by Shannon Craigo-Snell and Shawnthea Monroe
Fortress Press, 2009, 194 pp.
reviewed by Ruth Huizenga Everhart
Is the church as dead as Shakespeare seems to be? I posed this question to my daughter, who loves Shakespeare as much as I love the Church. We raced to save our venerable institutions. The comparison question struck me after reading Living Christianity. Other interesting dinnertime conversations will be prompted by a close reading of this book.
The two authors are a pastor/professor pair: Shawnthea Monroe is senior minister at Plymouth Church of Shaker Heights, Ohio, and Shannon Craigo-Snell is associate professor of Religious Studies at Yale University. Their goal is to tackle foundational issues of theology with an eye to translating those issues immediately to the pulpit and pew. They meet their goal.
Like any good theological system, the authors start at creation, work their way through sin, grace, and Jesus Christ, to ecclesiology, and end up in Heaven.
The Creation section works through basic Biblical interpretation in a concise way, then springboards from that topic into epistemology. Craigo-Snell lays out descriptions of modernity and post-modernity, then applies these to the current debate between creationism, intelligent design, and evolution. Monroe then applies some of those reflections in a brief sermon that covers an extraordinary amount of ground.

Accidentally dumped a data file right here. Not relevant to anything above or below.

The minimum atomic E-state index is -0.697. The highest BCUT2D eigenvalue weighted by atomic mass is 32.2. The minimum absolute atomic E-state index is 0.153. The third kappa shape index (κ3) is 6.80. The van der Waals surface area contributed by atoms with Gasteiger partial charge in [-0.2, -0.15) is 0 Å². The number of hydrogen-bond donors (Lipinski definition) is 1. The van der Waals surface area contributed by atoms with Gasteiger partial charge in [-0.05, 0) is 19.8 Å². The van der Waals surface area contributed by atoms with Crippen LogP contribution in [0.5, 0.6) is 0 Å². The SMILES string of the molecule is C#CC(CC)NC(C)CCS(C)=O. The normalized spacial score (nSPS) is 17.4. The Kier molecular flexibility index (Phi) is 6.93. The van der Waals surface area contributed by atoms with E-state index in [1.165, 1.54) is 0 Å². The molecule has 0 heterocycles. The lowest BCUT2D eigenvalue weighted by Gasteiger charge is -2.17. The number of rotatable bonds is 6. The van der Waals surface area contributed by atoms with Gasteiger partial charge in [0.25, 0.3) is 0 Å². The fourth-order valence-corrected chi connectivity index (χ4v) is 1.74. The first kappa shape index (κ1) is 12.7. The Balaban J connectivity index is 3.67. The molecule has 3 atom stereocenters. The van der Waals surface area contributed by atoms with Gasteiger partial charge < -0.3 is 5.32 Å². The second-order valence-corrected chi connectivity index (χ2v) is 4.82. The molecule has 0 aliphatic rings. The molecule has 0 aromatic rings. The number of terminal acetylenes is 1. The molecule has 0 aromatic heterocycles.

In the Christology section, Craigo-Snell offers short summaries of three approaches to this topic: Roman Catholic, Reformed, and Liberation theology. For each tradition, she asks and answers the question: At what moment in the Jesus story is salvific power located? All of this is background for a sermon by Monroe on Sin that illustrates precisely why each question matters.
The theology of Karl Barth introduces the ecclesiology section, which is familiar territory, but then does an interesting turn into constructive theology. Craigo-Snell uses the field of performance studies as formulated by Peter Brook, who suggests that there are four types of theater: Deadly, Holy, Rough, and Immediate. What is the comparison to the church? In discussing this, Craigo-Snell quotes a line from Brooks that, alone, is reason to buy the book: “It is not the fault of the holy that it has become a middle-class weapon to keep children good.”
Using questions solicited by the authors from their parishioners, they conclude their book discussing heaven. This section wraps around to issues of incarnation and bodily resurrection in ways that are satisfying and helpful.
Not only is the book helpful in the material it covers, its format and approach are also instructive. Any academic discipline should be in dialogue with the practical application of the fruit of that discipline, yet this happens only rarely in theology. By engaging in a pastor/professor dialogue, both disciplines can do best what they do best, which is to bring the life of the mind and spirit to bear on the practice of ministry.
RUTH HUIZENGA EVERHART is pastor of Poolesville Church in Poolesville, Md.